In November, the city of Los Angeles will review the results from a “request for participants” that seeks companies willing to build wired and wireless broadband networks spanning the nation’s second-largest municipality.
To entice bidders — which will be required to provide some level of free Internet service to the public — the city is offering low-cost access to existing fiber, as well as to infrastructure like light poles and storm drains. It’s also creating a Digital Infrastructure Permitting Group that will expedite permit applications associated with constructing the new networks.
For Los Angeles city leaders, the project is a crucial step in closing the gap between Internet haves and have-nots.
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“Almost a third of our city does not have broadband Internet access,” said CIO Ted Ross, at Government Technology’s
Los Angeles Digital Government Summit in August. “Which means two-thirds of the city progresses — their students have ample access to the Internet, they can use it for their businesses and even just entertain themselves — the other third is not being included.”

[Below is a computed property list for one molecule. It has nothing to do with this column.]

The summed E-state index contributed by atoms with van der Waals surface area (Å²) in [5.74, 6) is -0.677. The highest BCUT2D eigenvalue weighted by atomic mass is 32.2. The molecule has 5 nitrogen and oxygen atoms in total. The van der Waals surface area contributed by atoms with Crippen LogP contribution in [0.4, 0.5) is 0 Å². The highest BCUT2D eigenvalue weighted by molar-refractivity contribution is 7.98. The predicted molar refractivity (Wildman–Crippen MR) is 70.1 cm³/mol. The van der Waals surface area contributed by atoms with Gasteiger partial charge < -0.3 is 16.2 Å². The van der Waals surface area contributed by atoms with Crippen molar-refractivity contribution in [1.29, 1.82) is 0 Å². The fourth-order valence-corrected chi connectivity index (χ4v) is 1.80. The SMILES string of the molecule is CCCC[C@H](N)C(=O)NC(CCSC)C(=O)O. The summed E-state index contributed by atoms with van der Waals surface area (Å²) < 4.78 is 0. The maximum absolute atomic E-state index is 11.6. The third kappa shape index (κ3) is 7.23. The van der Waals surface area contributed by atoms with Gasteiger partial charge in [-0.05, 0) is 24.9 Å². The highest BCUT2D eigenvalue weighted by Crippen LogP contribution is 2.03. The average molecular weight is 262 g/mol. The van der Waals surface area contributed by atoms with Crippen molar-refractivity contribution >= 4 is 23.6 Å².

Broadband equity isn’t just L.A.’s problem; it’s an issue for Chicago, Baltimore and other big cities too. Good service may be available, but it’s unaffordable for too many individuals and families. City leaders around the nation are searching for ways to bridge the gap.
At a more basic level, rural areas of the country still struggle to get any high-speed connectivity at all. The FCC recently estimated that about half of residents living in rural America simply can’t get the advanced broadband service that many of us in metropolitan areas take for granted.
Here, too, officials are looking for ways to expand crucial connectivity. Kentucky, for instance, recently kicked off a $324 million public-private initiative to spread high-speed Internet across the state, which currently ranks 47th in broadband availability.
Announcing the project last year, Kentucky Gov. Steve Beshear called high-speed connectivity “as essential to a community as water or electricity” — and he’s right. Given how important fast and affordable Internet access is to our economic success, educational achievement and overall quality of life, it’s tragic that so many Americans still lack a good connection to the online world.
In this issue, we ask experts from government, the private sector and nonprofits how to eliminate the broadband gap. Answering that question is both a matter of fairness and a key to our future success.